from: Sabine Börchers
published: Societäts Verlag
After the great success of the three "Unorte" books, the decision was quickly made to continue the popular series with specific topics. In addition to the "101 Money Places in Frankfurt", which have recently been published, other books should also present special places for women and men in the city. While we still have to wait a little while for the "101 Men's Places", Sabine Börchers has compiled "101 Women's Places" after almost a year of research, which she now presents in her extremely entertaining and sometimes very surprising book. While the former local editor and social reporter of the FNP had initially thought for herself that it would be very difficult to find 101 women's places in Frankfurt, in the end it became even more - and the list will then be supplemented in future on the website accompanying the book Http://frauenorte-frankfurt.de/.
The book is structured in the proven "Unorte" manner: The left half of each double page is decorated with a picture, while the right side has a short but informative text about the place. So far, so familiar. But as far as the content is concerned, this book has a lot of surprises to offer even for long-established Frankfurters. For example, we learn here that in 1927 the racing driver Clärenore Stinnes was the first person ever to circumnavigate the world in a standard passenger car from Frankfurt. The tomb of the first woman from Frankfurt, a 4-year-old Merovingian girl from the year 700 - 730, who was only discovered in 1992, is visited. It also presents the Steinerne Haus as a women's village, as the first German women's football team was founded here in 1930. Kätchen Paulus, the pioneer of the parachute, came from Frankfurt as well as Germany's first chief physician in the Bürgerhospital.
Alongside many historical women and very well-known names, however, the book is also dedicated to some unknown women and those who shape the cityscape today in a very special way. Mrs. Schreiber from the Kleinmarkthalle is of course just as important as Gisela Paul with her Green Sauce. Very well-known and obvious places like Justitia auf dem Römerberg or Frau Rauscher Brunnen in Sachsenhausen are mentioned. But also many completely unknown institutions such as the Archive of Women and Music, the most comprehensive international archive of female composers worldwide, or important women such as Eilke Brigitte Helm, who in the early 1980s treated the first AIDS patients throughout Germany in Niederrad and thus laid the foundation stone for German HIV medicine, were presented.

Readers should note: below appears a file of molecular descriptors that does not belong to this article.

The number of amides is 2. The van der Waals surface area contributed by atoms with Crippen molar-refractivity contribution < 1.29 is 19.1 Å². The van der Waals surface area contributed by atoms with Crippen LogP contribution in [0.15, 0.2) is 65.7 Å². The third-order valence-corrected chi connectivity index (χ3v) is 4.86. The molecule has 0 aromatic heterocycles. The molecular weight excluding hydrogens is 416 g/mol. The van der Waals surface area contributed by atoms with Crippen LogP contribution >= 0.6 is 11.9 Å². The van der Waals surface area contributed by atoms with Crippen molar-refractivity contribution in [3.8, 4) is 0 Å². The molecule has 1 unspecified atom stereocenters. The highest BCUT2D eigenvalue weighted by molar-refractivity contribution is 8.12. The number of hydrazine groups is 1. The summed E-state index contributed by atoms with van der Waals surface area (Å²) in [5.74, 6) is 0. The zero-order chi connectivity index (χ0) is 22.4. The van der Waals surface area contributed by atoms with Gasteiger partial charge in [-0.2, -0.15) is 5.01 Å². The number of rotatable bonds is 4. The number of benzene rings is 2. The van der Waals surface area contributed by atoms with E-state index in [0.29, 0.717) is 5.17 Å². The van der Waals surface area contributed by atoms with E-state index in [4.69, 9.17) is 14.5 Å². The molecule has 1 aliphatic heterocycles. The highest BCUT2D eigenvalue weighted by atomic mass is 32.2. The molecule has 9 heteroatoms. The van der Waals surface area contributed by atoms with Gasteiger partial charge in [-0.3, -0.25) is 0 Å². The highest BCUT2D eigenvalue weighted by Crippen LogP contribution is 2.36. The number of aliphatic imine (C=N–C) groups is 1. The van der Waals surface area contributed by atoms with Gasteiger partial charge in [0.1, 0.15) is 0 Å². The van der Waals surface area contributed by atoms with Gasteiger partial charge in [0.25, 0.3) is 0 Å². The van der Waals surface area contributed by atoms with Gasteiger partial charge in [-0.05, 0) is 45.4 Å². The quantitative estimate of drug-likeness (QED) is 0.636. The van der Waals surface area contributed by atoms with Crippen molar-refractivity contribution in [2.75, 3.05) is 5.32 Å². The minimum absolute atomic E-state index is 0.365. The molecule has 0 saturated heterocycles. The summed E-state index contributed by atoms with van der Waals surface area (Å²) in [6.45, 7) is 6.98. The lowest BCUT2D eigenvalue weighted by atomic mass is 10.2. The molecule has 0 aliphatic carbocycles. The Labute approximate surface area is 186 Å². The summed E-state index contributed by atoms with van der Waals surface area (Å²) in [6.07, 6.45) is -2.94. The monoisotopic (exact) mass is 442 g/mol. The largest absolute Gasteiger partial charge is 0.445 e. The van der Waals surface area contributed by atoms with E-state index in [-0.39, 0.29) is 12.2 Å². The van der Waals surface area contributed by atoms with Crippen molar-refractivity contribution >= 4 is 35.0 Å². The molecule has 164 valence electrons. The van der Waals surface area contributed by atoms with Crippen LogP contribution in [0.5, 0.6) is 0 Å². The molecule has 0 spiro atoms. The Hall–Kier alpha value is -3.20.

This results in a really colourful mixture of the known and the unknown, the interesting and the curious, the historical and the current. Sabine Börchers, who has already written books about the Gesellschaftshaus in the Palmengarten and the Tigerpalast, manages very well to make even well-known places appear in a completely new light. Anyone who has read the book about the windows in the Old Nikolai Church, the naked sculpture of a woman on the Westend campus or the Madonna Jutta at the Stone House on the Römerberg will in future pass by these places with more open eyes and a different view. Apart from the fact that the book makes you want to have a look at the places presented here (again) for yourself, it's also a lot of fun to read. And for that we have a clear one: Absolutely recommendable!
An article by Frankfurt-Tipp